Scorched and Day 20 of Nano

Prompt: Scorched

mr-bean-turkey

Are your memories of your first, really botched meals as pathetic as mine?

I rarely burned or scorched anything; in fact I had the opposite problem. On a long ago Thanksgiving I  roasted a turkey for my partner’s English boss and his wife. I was laying out a feast like the ones my mother used to do: the turkey, stuffing, cranberry sauce, brussels sprouts, mashed potatoes, gravy, roast turnips– the whole shootin’ match.

It seems food takes longer to cook at higher altitudes, and we’d recently moved to Calgary, altitude 1050m (3445 ft). The damn turkey just would not cook.

Now at Thanksgiving, the appetizers are light and few, because of the massive feast to come, but our guests had eaten all the pickles and olives and neatly sliced celery. They were getting close to licking the dainty little plates they were served in. Everything else was mashed, buttered, stirred, plated, and bowled and inevitably getting dry and cold.

The turkey, about 7 kilos (or 15 lb) was gorgeous. Golden brown, glistening, plump– but mostly raw in the middle. Unless we planned to eat after midnight, we had to take it out of the oven. We put it on a platter and partner proudly showed it to our guests, by now sucking on the ice cubes from their drinks, and quite possibly biting their nails in hunger, before taking it into the kitchen to be carved.

The top part of each breast was cooked beautifully, so we carved that and put it on the platter. It was skimpy and would not feed four people. The drumsticks, thighs, wings, everything else were bloody at the joint, inedible, but they were duly carved and place decoratively on the platter. I put some parsley sprigs around it. Garnish is important.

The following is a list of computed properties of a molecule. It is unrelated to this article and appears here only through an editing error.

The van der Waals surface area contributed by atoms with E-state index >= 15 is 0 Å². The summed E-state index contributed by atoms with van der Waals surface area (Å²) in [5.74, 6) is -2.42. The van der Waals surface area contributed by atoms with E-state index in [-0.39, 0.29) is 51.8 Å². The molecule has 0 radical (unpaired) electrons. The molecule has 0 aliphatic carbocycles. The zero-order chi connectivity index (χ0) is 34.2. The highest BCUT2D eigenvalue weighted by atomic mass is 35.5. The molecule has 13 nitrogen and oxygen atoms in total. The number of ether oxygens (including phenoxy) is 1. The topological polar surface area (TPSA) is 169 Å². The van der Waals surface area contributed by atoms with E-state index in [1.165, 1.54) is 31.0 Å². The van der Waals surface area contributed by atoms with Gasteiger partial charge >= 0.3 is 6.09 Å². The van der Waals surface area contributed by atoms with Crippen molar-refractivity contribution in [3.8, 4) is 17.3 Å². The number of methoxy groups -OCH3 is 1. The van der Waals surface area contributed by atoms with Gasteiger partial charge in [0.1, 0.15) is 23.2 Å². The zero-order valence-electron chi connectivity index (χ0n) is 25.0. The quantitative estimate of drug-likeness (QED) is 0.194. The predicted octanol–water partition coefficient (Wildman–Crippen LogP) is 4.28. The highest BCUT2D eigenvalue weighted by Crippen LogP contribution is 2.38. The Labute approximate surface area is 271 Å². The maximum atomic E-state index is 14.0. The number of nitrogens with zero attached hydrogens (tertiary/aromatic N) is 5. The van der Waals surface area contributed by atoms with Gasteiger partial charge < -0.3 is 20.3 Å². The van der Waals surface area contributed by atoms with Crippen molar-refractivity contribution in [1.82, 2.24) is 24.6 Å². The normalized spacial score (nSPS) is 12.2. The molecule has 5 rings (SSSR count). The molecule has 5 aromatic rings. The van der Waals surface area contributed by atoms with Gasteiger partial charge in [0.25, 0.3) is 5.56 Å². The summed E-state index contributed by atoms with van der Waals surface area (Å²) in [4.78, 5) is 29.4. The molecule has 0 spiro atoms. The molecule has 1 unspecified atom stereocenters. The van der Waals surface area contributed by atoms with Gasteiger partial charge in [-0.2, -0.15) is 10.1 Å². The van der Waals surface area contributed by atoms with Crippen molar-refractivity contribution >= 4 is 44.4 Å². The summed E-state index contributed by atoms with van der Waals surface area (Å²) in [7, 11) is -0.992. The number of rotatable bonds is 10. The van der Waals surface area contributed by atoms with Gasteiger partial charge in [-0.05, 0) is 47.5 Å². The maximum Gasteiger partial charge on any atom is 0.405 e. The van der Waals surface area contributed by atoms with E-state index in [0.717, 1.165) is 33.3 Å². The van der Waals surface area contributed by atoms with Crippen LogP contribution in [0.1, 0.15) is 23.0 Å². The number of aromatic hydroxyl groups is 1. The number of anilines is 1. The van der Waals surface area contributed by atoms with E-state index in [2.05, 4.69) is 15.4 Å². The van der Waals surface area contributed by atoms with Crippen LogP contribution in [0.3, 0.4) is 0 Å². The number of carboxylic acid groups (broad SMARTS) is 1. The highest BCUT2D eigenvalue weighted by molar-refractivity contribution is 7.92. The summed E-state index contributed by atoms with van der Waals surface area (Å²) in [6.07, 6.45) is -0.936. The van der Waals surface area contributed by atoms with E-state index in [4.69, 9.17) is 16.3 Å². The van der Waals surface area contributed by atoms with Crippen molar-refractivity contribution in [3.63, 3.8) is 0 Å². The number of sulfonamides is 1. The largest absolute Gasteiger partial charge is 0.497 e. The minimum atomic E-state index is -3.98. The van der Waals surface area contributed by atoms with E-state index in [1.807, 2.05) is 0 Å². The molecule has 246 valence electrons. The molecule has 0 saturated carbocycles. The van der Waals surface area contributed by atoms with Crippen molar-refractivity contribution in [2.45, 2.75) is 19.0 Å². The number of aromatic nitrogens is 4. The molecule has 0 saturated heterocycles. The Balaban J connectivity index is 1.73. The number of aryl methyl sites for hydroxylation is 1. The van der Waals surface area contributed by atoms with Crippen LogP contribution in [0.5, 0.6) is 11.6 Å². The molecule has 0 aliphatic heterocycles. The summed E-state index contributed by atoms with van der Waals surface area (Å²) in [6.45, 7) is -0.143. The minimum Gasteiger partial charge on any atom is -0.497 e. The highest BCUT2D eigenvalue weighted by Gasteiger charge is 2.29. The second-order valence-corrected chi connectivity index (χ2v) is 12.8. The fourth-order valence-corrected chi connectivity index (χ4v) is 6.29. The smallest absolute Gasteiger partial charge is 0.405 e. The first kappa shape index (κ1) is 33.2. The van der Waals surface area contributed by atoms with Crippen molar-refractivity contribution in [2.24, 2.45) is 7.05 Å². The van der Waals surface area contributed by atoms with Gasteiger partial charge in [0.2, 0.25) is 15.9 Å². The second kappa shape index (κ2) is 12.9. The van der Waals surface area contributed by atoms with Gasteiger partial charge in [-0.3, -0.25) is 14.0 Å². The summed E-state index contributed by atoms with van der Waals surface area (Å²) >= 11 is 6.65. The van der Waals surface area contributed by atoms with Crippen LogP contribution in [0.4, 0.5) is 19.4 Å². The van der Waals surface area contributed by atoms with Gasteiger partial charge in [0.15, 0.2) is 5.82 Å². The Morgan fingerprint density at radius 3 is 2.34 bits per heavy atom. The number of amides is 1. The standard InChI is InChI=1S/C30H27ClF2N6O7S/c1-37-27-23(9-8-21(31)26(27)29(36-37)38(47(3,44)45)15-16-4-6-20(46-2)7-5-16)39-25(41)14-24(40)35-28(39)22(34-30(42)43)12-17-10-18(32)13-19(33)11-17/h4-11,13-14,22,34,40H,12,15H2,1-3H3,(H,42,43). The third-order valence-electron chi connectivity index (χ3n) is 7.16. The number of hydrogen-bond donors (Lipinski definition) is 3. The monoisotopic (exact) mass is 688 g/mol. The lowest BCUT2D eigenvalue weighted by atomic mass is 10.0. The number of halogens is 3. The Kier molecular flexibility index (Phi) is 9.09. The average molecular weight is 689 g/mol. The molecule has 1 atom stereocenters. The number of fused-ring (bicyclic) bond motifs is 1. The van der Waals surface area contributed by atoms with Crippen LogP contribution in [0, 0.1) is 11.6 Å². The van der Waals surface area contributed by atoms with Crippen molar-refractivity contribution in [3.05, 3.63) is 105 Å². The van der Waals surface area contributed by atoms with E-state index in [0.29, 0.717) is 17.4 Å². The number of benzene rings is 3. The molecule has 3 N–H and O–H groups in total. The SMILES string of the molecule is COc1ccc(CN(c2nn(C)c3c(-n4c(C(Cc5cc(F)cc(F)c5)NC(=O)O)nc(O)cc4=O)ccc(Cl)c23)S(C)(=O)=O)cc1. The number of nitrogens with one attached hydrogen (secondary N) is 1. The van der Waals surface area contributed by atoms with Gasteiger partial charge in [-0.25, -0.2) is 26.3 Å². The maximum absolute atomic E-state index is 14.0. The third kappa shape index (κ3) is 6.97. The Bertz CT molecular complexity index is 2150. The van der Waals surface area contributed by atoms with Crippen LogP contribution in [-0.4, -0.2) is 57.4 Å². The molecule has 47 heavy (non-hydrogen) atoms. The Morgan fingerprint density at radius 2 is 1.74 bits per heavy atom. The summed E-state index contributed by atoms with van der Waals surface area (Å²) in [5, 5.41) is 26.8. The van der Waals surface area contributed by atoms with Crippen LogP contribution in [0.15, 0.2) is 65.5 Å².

We sat at the table and passed around all the delicious vegetables and stuffing to our guests, but when it came time to pass the turkey around, my partner and I were horribly rude. We picked what we wanted first! I took a drumstick and thigh and a wing, so did partner.  More meat than a reasonable person could consume. This left only a few perfectly cooked slices of white meat and several sprigs of parsley for our guests.

I remember the boss’ wife, let’s say her name was Vivian. Vivian could not hide how she felt– she tried, and said the right words, but her face always betrayed her. When they’d first arrived to our apartment that evening, she simply could not disguise that she found Calgary quite frigid and horrible, despite saying they were settling in “fine”.

So she looked at our plates heaped with turkey, and the meagre white slices given to her and her husband, and a look of horror and disgust briefly crossed her face.

“Dig in!” said my partner.

It was all very tasty, especially the gravy, and partner and I ate most of the skin from the drumsticks and thighs, and filled up on mash and stuffing.

We became friends with these people, but never told them about the raw turkey. Vivian just believes I am the worst cook and most piggish host ever.

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